The Latest Workplace Trend: Rage Applying
Bridget Lohrius, Founder and CEO of SANDWINA
What is rage applying?
"Rage applying" captures the trend of people getting mad as hell at work and applying to jobs with wild abandon. LinkedIn makes this act of rebellion easy with a quick job search, a link to apply, and voila, they’ve stuck it to the man.
People report applying to fifteen, twenty jobs at a time (while at work, no less) in hopes of landing a new gig where they can earn more, stress less, and maybe get a little revenge against their loathed employer. One TikTok by @redweez has more than 2 million views and has been shared more than 20,000 times.
And it seems to be working…for some. A scroll through the hashtags and the comments reveals people proudly sharing that they’ve negotiated salaries 20, 25, 35% higher than what they were making.
Are they happier? That remains to be seen, but rage applying does seem to be carving a path to a bigger paycheck.
Why are people rage applying?
Frankly, why not? Workers are wiped out.
In fact, 96% of people plan to switch jobs in 2023. They want more. More money, more flexibility, more recognition, more purpose.
Combine the pandemic-fueled awakening with a tight labor market, the cost of attrition, and increased pay transparency, and employees are feeling the power dynamic shift, and seizing the moment.
The us versus them narrative, however, is alarming. The companies that will win in the future are those that understand the need to connect with their people in meaningful ways and listen to their wants and needs.
As a career coach who focuses on self-advocacy in the workplace, I applaud these go-getters for setting a goal, putting a plan into action, and making it happen. So much of our work is centered around helping our clients set goals and use their power to achieve those goals.
That said, it is critically important to understand why people are unhappy in their current situation, so they don’t just jump into another workplace that makes them equally or even more unhappy.
Rage can show up as rash, so we work with our clients to help them through these transitions by assessing the root causes of their frustrations, identifying the benefits of staying versus going, and being super intentional about the next move, which requires time and effort.
As people consider rage applying, they should do three things:
1. Reflect on what’s not working where they are
2. Consider scheduling a “keep interview” with their manager to see if changes can be made
3. Identify what they want from the next job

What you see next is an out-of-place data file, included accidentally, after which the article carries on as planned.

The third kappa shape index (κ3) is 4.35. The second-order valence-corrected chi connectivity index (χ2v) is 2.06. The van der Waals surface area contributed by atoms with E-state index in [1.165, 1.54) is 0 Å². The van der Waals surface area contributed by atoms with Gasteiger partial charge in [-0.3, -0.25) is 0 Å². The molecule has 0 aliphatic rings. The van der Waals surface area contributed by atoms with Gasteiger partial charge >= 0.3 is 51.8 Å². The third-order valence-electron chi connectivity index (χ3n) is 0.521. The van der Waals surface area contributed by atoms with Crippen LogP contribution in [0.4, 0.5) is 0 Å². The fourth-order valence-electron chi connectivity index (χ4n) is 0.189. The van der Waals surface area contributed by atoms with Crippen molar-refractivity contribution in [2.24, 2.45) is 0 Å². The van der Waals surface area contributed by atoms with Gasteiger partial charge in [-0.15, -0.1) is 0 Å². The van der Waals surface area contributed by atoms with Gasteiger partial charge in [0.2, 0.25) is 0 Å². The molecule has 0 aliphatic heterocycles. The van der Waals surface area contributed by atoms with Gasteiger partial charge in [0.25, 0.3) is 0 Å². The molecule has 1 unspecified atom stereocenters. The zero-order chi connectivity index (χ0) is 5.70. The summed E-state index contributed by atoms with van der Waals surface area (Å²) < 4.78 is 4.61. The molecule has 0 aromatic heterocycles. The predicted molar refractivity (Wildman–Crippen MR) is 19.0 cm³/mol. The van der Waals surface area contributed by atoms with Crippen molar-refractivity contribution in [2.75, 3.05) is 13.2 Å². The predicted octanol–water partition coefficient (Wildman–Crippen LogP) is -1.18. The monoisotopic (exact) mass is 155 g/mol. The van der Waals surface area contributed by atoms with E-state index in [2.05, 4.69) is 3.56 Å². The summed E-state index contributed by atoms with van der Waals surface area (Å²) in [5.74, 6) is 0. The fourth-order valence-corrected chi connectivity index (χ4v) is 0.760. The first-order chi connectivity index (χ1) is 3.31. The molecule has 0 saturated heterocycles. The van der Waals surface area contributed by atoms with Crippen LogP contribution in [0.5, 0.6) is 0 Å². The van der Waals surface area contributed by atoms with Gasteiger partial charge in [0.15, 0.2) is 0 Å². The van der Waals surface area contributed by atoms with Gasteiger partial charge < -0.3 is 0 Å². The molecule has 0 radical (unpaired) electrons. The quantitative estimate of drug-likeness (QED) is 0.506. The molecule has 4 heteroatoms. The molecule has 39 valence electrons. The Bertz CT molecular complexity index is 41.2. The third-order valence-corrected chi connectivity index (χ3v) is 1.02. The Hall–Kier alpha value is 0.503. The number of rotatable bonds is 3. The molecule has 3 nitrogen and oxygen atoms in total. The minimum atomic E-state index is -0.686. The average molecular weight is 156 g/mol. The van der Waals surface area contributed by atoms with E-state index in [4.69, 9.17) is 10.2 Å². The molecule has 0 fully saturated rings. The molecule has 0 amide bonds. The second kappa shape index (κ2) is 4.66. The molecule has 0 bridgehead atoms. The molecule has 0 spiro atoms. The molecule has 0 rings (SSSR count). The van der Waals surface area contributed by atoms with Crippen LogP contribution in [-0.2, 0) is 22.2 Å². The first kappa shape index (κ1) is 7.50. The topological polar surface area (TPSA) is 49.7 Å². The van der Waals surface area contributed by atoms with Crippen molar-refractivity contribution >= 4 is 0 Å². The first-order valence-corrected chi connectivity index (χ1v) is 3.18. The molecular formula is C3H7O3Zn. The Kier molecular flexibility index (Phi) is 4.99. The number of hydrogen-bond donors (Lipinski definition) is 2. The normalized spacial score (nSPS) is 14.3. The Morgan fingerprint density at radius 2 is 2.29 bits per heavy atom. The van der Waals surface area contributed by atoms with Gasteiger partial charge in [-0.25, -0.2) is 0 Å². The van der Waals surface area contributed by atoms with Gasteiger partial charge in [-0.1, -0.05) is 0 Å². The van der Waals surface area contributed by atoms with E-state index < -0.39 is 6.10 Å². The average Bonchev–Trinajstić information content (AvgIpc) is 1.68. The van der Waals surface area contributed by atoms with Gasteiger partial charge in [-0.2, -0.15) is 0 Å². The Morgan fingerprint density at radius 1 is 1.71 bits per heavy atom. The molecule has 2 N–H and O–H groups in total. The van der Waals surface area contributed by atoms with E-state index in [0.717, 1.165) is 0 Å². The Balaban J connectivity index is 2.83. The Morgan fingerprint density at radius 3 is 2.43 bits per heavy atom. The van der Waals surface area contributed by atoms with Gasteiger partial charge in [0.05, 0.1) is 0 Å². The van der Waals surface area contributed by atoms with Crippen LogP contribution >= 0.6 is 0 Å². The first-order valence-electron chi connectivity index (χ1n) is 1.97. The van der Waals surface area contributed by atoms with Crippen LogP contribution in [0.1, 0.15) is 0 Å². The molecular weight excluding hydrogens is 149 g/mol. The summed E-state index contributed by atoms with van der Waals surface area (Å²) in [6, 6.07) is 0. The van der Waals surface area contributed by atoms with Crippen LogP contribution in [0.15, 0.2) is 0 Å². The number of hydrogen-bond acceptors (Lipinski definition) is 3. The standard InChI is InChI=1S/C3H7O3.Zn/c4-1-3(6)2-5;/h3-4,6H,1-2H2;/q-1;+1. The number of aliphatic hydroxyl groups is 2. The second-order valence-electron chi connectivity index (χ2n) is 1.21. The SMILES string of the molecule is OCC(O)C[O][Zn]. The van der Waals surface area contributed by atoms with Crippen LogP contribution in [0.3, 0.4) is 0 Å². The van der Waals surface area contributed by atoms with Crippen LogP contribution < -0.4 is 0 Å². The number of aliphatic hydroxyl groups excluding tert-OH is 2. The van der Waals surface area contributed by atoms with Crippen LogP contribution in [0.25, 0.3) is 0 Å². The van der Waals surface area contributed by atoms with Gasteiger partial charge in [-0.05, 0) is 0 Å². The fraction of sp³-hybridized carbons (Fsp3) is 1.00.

What are the advantages of rage applying?
Much to employers’ chagrin, there are a lot of benefits to rage applying.
By researching other job opportunities, employees learn about different organizations that might excite them, different positions they’ve never considered, different paths to success. They learn about salaries and get a sense of what they could be earning.
People get to practice selling themselves and brush up on interview skills. And when they story ends in a 35% salary increase in the face of inflation and layoffs, it's easy to see why this approach is appealing.
What are the risks of rage applying?
The riskiest aspect of rage applying is a vicious cycle of dissatisfaction. If you don’t do the work to understand why you’re unhappy in your current role, you run the risk of walking into another culture, dynamic, or boss that doesn’t work for you.
There’s also a reputational threat if someone becomes a job hopper or rage quitter. Employees have the upper hand at the moment, but that will shift at some point. Workers would be wise to wield their power with grace and respect because the tide will turn.
When we have a client who is frustrated and angry about their current job, we partner with them to understand the root causes of their frustration so they can assess the best move with intention. Understanding what’s driving the dissatisfaction is crucial to creating a situation they want.
And sure, sometimes the best move is to move on, but sometimes, it’s a shift in how they advocate for themselves. Sometimes, they just need to have a grown-up conversation with their boss about how they’re feeling and why. Let us not forget, we are human beings.
Look, frustration can be useful in some contexts and damaging in others. In this scenario Lady Rage is kind of a Motivator, but she could easily turn into a Moper. At the end of the day, we hope to see leaders step up their game to create workplaces that work for people and to see employees find purpose and joy in their jobs.